The mercury might have registered -15 degrees when David Zdrilic arrived in Illinois last month but the new assistant coach of the Chicago Fire knew he’d landed in exactly the right place.
The former Socceroo striker is one of the many high-profile additions to a radically overhauled coaching staff that has been charged with turning around a club oft-labelled the sleeping giant of Major League Soccer.
While leaving his role with Red Bull Leipzig was an enormous decision, the opportunity to join the world’s most rapidly improving league was one he couldn’t pass up.
“I’ve always been fascinated with the MLS, as many of us are in Australia, because we’ve often compared our two countries in football,” Zdrilic told The World Game. “But if you look at what’s happened to A-League and the MLS in the past decade, there’s no comparison.
“The MLS has exploded into the American mainstream and the standard of play, the level of innovation and the overall professionalism is on a different level. They’ve closed the gap on the world’s best and have arguably overtaken all but a few of Europe’s best leagues.”
That chasm between the A-League and the MLS was demonstrated when Zdrilic walked into the Fire’s new offices for the very first time.
“They’re absolutely enormous – I was blown away by it. That ambition dawns on you immediately,” he said. “The atmosphere around the club is electric and you can feel it in all departments. The owner is dead serious about transforming Chicago Fire into an MLS powerhouse.”
Despite boasting almost 10 million residents, the Fire is Chicago’s only professional football team. Success in the MLS would mark the opportunity to put their name next to the city’s other legendary clubs: the Cubs and White Sox (MLB), Bears (NFL) and, of course, the incomparable Bulls.
But Zdrilic knows it will be anything but easy. Having only made the playoffs twice in the past decade, there is no denying the task is a mammoth one – one made even bigger by a massive turnover in players and coaches this off-season.
“This project is about transforming the DNA of the club.
Just as we want to play exciting football, we also want to become hard to beat,” he said. “That takes time to teach, to train and to execute, but it’s what we’re here to do. It’s a great challenge.”
After a spell as head coach of Sydney United and then two years assisting Sydney FC’s under-20 and NYL sides, Zdrilic was hand-picked by the legendary German mentor Ralf Rangnick to join his all-conquering RB Leipzig setup in 2017.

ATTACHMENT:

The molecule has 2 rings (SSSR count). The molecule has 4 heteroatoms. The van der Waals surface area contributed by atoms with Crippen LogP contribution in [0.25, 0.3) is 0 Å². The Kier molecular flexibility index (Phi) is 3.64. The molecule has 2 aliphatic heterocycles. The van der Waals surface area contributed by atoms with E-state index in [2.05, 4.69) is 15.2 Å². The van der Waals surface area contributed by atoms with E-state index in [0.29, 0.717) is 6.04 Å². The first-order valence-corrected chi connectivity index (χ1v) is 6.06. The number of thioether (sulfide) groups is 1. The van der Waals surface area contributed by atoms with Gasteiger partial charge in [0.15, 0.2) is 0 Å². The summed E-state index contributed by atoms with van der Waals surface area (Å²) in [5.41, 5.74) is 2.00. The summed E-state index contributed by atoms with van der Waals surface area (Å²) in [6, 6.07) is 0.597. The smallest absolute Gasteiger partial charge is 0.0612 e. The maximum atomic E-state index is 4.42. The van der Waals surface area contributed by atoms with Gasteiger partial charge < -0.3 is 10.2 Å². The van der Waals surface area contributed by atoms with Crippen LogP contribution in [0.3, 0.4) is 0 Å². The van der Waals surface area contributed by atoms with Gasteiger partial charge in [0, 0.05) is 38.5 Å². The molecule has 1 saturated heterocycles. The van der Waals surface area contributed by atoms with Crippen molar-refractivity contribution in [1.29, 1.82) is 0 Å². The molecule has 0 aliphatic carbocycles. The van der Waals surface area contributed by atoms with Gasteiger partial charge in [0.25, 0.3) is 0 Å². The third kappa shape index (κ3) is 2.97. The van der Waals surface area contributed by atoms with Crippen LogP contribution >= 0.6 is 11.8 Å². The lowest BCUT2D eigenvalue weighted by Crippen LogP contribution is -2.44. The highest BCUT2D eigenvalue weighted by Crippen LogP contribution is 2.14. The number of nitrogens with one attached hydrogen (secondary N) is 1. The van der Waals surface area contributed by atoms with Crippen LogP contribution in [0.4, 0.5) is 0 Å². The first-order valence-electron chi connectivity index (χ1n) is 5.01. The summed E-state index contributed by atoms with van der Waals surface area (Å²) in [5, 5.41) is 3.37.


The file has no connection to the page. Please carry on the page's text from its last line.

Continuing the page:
First stationed as the under-17 assistant, Zdrilic soon stepped up to the under-19 role and was charged with implementing the famous “Ralfball” philosophy that took RB Leipzig from lower league obscurity to their present status – Champions League regulars and, as of mid-February, top of the Bundesliga.
However, the club’s desire to push Zdrilic – fluent in German thanks to playing spells in the Bundesliga, 2.Bundesliga and Swiss League – to higher levels were prevented because his AFC Pro Licence is not recognised at any level by UEFA.
“That’s been a difficult ruling to accept. Asian coaches are blatantly discriminated against under the current model. It’s effectively capped what I can do in Europe,” he said.
“We’re now seeing Australians, like Mark Milligan, do their badges abroad. I just think it’s an absurd situation.”
But with his path to Europe’s elite blocked, Zdrilic was headhunted to join a Swiss-German revolution in Chicago.
Zdrilic’s former teammate Sebastian Pelzer, an ex-Bundesliga defender, is the Fire’s new technical director. Pelzer reports to George Heitz, the incoming sporting director, a role he previously held at FC Basel – overseeing that club’s dominance of the Swiss Super League over the past decade.
Chicago’s new head coach is ex-Swiss international Raphael Wicky, who also managed Basel and was most recently the under-17 coach of the US Men’s National Team.
“Raphael has a clear identity for how he wants to play, so the players have been working extremely hard, taking in a lot of new information and trying to implement new ideas,” Zdrilic said.
“With a new manager, sporting director and technical director, it’s a totally clean slate. But they are all on the same page with regards to where they want to take this club.”
Now 45, Zdrilic doesn’t rule out returning to the A-League in the future but is more than happy to keep building his experiences.
“I’ve had fantastic roles offered to me Australia and Asia but I want to gain as much knowledge from the smartest people in the game first,” he said.
“Leipzig was the football equivalent of going to Harvard and it only grew my hunger for bigger challenges. At Chicago, I really believe we can do something special.”